Bagless vacuum company Dyson has invested £5 million into a robotics lab at Imperial College in London.
The research will be used to help robots understand the world around them, through better vision systems, the company told the BBC. It will cover both robotic vacuum cleaners and research for the self-aware, domestic robots seen in movies.
"A truly intelligent domestic robot needs to complete complex everyday tasks while adapting to a constantly changing environment," Prof Davison, head of robot vision at Imperial's department of computing, told the publication. "We will research and develop systems that allow machines to both understand and perceive their surroundings - using vision to achieve it."
With the funding, Imperial College will have 15 researchers on staff working to better the robotics field. It will be made up of scientists from the college, along with engineers from Dyson.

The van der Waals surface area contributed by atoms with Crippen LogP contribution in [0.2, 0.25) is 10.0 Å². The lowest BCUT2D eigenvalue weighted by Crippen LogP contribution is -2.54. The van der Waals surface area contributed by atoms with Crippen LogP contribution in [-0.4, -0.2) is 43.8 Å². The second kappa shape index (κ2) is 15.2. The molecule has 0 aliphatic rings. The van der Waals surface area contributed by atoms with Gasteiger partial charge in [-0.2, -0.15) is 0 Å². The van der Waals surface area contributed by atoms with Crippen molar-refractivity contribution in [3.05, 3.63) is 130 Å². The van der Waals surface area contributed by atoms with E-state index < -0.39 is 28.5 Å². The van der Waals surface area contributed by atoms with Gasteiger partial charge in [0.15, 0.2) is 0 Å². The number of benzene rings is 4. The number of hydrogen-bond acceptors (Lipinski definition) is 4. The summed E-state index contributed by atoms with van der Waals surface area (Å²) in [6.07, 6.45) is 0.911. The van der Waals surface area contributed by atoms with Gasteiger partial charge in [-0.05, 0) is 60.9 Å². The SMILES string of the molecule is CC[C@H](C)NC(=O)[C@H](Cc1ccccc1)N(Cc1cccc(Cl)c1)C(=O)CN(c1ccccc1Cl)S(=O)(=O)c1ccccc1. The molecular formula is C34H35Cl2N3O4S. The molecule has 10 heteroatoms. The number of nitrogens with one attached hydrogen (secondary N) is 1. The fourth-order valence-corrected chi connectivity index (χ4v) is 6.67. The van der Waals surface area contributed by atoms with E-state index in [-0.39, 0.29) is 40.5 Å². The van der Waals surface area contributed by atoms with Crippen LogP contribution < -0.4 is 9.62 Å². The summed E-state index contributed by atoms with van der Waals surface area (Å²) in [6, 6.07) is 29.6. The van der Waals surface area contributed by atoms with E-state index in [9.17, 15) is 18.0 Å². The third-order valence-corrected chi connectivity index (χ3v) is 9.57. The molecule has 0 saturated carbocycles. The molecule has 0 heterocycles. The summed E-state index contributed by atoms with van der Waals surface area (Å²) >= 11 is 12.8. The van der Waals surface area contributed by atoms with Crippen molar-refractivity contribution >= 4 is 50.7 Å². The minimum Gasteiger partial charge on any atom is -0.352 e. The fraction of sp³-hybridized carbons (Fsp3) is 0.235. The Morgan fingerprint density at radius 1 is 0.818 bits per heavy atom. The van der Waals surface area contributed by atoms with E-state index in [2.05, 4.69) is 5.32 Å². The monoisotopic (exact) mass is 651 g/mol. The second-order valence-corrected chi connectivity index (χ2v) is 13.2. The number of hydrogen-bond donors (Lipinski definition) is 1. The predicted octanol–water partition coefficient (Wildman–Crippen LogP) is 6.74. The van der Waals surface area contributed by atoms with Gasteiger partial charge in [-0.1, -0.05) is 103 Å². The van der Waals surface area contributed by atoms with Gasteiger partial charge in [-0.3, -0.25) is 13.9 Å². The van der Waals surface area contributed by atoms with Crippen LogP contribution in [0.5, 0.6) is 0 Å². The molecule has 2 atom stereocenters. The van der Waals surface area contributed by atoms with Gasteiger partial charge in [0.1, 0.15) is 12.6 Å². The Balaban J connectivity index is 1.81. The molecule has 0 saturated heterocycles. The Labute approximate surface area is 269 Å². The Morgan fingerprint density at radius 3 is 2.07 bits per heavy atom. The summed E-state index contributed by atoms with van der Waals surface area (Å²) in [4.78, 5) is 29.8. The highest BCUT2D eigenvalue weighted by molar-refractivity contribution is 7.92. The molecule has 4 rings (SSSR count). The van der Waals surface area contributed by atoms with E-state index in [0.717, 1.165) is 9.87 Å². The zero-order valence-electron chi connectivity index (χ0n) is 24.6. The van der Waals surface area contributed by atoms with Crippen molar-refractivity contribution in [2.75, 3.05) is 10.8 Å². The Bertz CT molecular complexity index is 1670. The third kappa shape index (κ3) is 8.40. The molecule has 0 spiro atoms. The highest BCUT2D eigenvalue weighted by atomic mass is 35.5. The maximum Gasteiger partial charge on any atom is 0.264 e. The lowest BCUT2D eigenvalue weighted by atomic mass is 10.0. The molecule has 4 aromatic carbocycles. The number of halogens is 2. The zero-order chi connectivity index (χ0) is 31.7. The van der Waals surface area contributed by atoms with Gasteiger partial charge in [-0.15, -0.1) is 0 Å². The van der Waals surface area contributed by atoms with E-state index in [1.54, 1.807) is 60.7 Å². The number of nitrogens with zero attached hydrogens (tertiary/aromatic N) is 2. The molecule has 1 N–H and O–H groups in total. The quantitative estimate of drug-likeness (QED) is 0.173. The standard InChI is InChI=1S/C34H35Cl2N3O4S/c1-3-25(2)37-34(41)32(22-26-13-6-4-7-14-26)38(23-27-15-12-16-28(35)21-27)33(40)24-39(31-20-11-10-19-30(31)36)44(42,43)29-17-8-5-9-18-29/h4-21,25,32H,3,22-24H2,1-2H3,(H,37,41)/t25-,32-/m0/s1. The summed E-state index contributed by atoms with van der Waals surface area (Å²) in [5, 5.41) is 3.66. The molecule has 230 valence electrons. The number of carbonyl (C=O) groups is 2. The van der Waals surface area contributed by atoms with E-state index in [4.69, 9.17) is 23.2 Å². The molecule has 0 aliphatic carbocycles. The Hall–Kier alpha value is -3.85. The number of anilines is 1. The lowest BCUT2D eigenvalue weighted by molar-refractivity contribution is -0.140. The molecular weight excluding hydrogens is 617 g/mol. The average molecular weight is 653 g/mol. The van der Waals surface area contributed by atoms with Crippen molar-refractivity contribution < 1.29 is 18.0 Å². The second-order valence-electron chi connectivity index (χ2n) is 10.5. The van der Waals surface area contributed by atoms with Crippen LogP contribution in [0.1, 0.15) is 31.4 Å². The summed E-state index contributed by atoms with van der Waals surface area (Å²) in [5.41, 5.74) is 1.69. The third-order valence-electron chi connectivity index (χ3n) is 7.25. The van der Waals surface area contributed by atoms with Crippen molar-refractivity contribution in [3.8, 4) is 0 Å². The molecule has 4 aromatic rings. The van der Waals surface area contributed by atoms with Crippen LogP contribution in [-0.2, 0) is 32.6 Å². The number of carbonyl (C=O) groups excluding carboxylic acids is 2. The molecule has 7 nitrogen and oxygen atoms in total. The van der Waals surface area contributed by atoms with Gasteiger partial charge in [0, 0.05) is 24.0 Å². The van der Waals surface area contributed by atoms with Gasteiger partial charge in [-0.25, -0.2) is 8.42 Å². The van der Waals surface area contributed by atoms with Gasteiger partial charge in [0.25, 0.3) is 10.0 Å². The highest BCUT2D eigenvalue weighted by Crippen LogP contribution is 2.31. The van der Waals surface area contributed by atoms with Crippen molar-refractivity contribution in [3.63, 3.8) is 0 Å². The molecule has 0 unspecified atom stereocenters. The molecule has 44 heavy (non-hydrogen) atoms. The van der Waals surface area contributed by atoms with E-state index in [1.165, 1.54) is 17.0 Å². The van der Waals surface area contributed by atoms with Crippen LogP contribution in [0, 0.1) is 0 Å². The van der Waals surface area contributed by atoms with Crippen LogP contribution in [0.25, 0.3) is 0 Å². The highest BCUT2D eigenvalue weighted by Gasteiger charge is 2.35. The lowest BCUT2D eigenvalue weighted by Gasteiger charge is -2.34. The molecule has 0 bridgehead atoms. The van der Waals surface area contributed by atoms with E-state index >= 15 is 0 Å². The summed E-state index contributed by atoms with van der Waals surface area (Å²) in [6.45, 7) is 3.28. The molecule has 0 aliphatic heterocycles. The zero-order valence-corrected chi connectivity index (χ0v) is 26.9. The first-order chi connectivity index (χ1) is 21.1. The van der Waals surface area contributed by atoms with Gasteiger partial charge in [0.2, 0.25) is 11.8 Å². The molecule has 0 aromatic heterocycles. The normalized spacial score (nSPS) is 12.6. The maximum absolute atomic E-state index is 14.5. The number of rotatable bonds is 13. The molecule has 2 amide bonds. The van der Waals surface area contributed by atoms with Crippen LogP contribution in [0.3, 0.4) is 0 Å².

Dyson designed a robot vacuum in 2001, but Sir James Dyson didn't want to bring it to market because of its clunky design. If the team at Imperial creates a robotic vacuum to bring to market, Dyson will be competing with robot vacuums already available from the likes of iRobot and LG.
Dyson has carved out a huge place in the vacuum market, announcing a 20 per cent growth in profits for an annual turnover of £1.2 billion in 2013.
Sir James Dyson has committed his company to "robust investment" and a focus on research and development to someday launch futuristic products - perhaps like personal butler robots. Dyson has been doing research at Imperial College since 2005.
In January, Dyson set out to recruit 250 new members for a research and development staff at its headquarters in Wiltshire.